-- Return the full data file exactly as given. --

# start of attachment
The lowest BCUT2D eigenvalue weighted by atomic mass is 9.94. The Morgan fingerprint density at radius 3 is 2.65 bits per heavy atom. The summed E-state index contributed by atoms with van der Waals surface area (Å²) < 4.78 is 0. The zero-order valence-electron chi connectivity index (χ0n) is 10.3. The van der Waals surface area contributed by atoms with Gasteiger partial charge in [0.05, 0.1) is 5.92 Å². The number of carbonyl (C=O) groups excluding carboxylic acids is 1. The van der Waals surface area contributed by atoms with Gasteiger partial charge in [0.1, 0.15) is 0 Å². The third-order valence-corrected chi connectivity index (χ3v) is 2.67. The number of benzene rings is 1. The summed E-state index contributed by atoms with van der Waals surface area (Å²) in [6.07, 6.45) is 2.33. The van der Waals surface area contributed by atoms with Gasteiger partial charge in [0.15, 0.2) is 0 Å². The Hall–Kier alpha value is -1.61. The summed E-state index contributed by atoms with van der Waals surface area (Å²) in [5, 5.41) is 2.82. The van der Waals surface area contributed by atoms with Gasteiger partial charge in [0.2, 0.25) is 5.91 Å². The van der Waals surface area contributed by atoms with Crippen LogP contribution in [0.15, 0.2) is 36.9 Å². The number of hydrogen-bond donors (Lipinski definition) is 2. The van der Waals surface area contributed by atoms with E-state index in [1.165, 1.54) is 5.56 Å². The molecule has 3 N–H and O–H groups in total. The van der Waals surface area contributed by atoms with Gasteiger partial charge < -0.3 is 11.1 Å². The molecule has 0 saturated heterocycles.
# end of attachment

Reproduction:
The lowest BCUT2D eigenvalue weighted by atomic mass is 9.94. The Morgan fingerprint density at radius 3 is 2.65 bits per heavy atom. The summed E-state index contributed by atoms with van der Waals surface area (Å²) < 4.78 is 0. The zero-order valence-electron chi connectivity index (χ0n) is 10.3. The van der Waals surface area contributed by atoms with Gasteiger partial charge in [0.05, 0.1) is 5.92 Å². The number of carbonyl (C=O) groups excluding carboxylic acids is 1. The van der Waals surface area contributed by atoms with Gasteiger partial charge in [0.1, 0.15) is 0 Å². The third-order valence-corrected chi connectivity index (χ3v) is 2.67. The number of benzene rings is 1. The summed E-state index contributed by atoms with van der Waals surface area (Å²) in [6.07, 6.45) is 2.33. The van der Waals surface area contributed by atoms with Gasteiger partial charge in [0.15, 0.2) is 0 Å². The Hall–Kier alpha value is -1.61. The summed E-state index contributed by atoms with van der Waals surface area (Å²) in [5, 5.41) is 2.82. The van der Waals surface area contributed by atoms with Gasteiger partial charge in [0.2, 0.25) is 5.91 Å². The van der Waals surface area contributed by atoms with Crippen LogP contribution in [0.15, 0.2) is 36.9 Å². The number of hydrogen-bond donors (Lipinski definition) is 2. The van der Waals surface area contributed by atoms with E-state index in [1.165, 1.54) is 5.56 Å². The molecule has 3 N–H and O–H groups in total. The van der Waals surface area contributed by atoms with Gasteiger partial charge < -0.3 is 11.1 Å². The molecule has 0 saturated heterocycles.